Autocrine WNT signaling contributes to breast cancer cell proliferation via the canonical WNT pathway and EGFR transactivation
1 Friedrich Miescher Institute for Biomedical Research, Maulbeerstrasse 66, CH-4058 Basel, Switzerland
2 Université de Genève, Département de biologie moléculaire, Sciences II, 30 quai Ernest-Ansermet, CH-1211 Genève 4, Switzerland
Breast Cancer Research 2007, 9:R63 doi:10.1186/bcr1769Published: 26 September 2007
De-regulation of the wingless and integration site growth factor (WNT) signaling pathway via mutations in APC and Axin, proteins that target β-catenin for destruction, have been linked to various types of human cancer. These genetic alterations rarely, if ever, are observed in breast tumors. However, various lines of evidence suggest that WNT signaling may also be de-regulated in breast cancer. Most breast tumors show hypermethylation of the promoter region of secreted Frizzled-related protein 1 (sFRP1), a negative WNT pathway regulator, leading to downregulation of its expression. As a consequence, WNT signaling is enhanced and may contribute to proliferation of human breast tumor cells. We previously demonstrated that, in addition to the canonical WNT/β-catenin pathway, WNT signaling activates the extracellular signal-regulated kinase 1/2 (ERK1/2) pathway in mouse mammary epithelial cells via epidermal growth factor receptor (EGFR) transactivation.
Using the WNT modulator sFRP1 and short interfering RNA-mediated Dishevelled (DVL) knockdown, we interfered with autocrine WNT signaling at the ligand-receptor level. The impact on proliferation was measured by cell counting, YOPRO, and the MTT (3-[4,5-dimethylthiazol-2-yl]-2,5-diphenyl-tetrazolium bromide) assay; β-catenin, EGFR, ERK1/2 activation, and PARP (poly [ADP-ribose]polymerase) cleavages were assessed by Western blotting after treatment of human breast cancer cell lines with conditioned media, purified proteins, small-molecule inhibitors, or blocking antibodies.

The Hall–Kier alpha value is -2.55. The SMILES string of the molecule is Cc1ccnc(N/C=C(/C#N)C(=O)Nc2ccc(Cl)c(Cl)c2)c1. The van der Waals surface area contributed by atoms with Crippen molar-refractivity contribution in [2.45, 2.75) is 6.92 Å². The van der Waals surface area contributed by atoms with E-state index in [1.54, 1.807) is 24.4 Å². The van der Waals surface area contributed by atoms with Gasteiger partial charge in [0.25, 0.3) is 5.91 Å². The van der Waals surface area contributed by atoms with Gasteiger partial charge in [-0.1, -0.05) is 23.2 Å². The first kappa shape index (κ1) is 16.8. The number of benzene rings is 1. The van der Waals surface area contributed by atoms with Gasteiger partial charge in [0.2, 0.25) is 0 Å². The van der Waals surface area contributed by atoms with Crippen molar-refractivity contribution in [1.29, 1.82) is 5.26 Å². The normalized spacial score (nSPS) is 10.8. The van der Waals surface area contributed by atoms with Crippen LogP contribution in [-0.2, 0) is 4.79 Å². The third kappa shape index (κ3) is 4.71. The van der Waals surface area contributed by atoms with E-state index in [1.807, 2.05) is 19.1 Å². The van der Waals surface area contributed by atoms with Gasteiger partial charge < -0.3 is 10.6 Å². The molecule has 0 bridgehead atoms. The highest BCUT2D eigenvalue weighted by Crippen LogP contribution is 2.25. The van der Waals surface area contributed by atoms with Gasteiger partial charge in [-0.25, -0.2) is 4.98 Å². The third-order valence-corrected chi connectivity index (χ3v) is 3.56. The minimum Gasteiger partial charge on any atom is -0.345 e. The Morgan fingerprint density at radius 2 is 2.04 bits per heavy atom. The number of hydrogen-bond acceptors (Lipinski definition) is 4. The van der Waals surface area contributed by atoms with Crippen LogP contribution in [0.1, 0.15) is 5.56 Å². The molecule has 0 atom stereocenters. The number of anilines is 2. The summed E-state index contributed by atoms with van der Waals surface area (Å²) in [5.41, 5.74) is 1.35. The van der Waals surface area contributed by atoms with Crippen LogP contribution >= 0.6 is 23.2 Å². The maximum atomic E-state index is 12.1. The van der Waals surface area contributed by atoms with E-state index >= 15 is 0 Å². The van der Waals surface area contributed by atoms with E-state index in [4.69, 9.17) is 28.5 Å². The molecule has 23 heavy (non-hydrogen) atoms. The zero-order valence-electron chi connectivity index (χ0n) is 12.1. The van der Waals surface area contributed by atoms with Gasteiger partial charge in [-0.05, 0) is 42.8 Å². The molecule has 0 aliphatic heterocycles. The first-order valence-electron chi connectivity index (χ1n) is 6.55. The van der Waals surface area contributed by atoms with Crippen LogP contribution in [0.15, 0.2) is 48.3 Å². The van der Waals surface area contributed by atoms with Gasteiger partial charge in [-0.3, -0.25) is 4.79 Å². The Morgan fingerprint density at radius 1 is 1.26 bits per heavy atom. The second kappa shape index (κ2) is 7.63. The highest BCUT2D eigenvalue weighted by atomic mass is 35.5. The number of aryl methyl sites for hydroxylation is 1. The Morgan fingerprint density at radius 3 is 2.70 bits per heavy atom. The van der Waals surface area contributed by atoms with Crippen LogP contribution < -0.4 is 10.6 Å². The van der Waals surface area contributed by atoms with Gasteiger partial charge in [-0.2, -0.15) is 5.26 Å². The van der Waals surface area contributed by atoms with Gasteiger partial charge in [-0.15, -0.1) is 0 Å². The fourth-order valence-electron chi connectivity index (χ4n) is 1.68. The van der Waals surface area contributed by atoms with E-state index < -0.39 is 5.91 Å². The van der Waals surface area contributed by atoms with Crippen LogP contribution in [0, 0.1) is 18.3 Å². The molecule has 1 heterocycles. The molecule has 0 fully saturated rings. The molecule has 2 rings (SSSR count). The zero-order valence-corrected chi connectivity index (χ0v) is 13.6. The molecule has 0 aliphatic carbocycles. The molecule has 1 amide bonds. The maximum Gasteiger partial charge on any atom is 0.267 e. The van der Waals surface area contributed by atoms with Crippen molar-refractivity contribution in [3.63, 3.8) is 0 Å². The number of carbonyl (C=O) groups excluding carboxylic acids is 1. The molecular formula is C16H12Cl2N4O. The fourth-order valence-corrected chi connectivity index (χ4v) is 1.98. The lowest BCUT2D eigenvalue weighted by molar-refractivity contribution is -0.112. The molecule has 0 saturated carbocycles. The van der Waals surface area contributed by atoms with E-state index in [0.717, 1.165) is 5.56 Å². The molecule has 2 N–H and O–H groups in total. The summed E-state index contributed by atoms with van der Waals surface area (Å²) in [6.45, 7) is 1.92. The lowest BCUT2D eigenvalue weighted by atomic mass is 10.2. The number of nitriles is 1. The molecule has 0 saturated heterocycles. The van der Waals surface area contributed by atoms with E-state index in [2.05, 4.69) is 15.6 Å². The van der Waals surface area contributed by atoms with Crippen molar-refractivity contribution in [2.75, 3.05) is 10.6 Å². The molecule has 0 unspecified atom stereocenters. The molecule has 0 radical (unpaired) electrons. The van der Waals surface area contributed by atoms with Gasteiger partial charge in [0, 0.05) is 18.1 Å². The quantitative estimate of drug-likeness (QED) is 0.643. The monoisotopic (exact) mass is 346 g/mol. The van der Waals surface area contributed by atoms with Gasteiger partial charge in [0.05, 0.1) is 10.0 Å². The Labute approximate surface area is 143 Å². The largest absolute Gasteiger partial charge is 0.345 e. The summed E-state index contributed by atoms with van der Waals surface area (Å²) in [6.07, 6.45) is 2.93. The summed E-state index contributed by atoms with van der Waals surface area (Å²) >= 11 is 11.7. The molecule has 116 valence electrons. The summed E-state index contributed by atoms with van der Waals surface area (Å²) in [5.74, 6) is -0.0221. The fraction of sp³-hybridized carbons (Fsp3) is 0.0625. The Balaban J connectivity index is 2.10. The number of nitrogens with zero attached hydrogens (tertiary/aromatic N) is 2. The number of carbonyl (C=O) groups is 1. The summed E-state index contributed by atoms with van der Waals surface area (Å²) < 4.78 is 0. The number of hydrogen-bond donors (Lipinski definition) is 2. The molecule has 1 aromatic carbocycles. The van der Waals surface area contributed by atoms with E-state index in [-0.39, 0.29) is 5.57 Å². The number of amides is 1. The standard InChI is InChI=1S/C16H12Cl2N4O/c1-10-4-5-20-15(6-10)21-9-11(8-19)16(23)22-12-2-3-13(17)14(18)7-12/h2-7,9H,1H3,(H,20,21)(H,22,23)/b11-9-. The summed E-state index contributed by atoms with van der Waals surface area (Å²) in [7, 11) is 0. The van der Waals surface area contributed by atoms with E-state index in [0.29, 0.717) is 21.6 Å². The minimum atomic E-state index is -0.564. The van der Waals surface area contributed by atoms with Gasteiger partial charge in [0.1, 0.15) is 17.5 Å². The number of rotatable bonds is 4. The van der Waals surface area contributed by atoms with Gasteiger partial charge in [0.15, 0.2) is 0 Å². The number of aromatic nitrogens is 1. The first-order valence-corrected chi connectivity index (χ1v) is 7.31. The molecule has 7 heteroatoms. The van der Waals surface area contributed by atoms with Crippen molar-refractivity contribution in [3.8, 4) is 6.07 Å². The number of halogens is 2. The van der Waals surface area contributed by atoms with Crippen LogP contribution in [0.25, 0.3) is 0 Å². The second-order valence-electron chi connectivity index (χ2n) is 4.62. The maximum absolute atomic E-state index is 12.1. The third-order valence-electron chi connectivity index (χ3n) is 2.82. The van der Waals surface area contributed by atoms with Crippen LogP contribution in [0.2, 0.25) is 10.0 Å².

Phospho-DVL and stabilized β-catenin are present in many breast tumor cell lines, indicating autocrine WNT signaling activity. Interfering with this loop decreases active β-catenin levels, lowers ERK1/2 activity, blocks proliferation, and induces apoptosis in MDA-MB-231, BT474, SkBr3, JIMT-1, and MCF-7 cells. The effects of WNT signaling are mediated partly by EGFR transactivation in human breast cancer cells in a metalloprotease- and Src-dependent manner. Furthermore, Wnt1 rescues estrogen receptor-positive (ER+) breast cancer cells from the anti-proliferative effects of 4-hydroxytamoxifen (4-HT) and this activity can be blocked by an EGFR tyrosine kinase inhibitor.
Our data show that interference with autocrine WNT signaling in human breast cancer reduces proliferation and survival of human breast cancer cells and rescues ER+ tumor cells from 4-HT by activation of the canonical WNT pathway and EGFR transactivation. These findings suggest that interference with WNT signaling at the ligand-receptor level in combination with other targeted therapies may improve the efficiency of breast cancer treatments.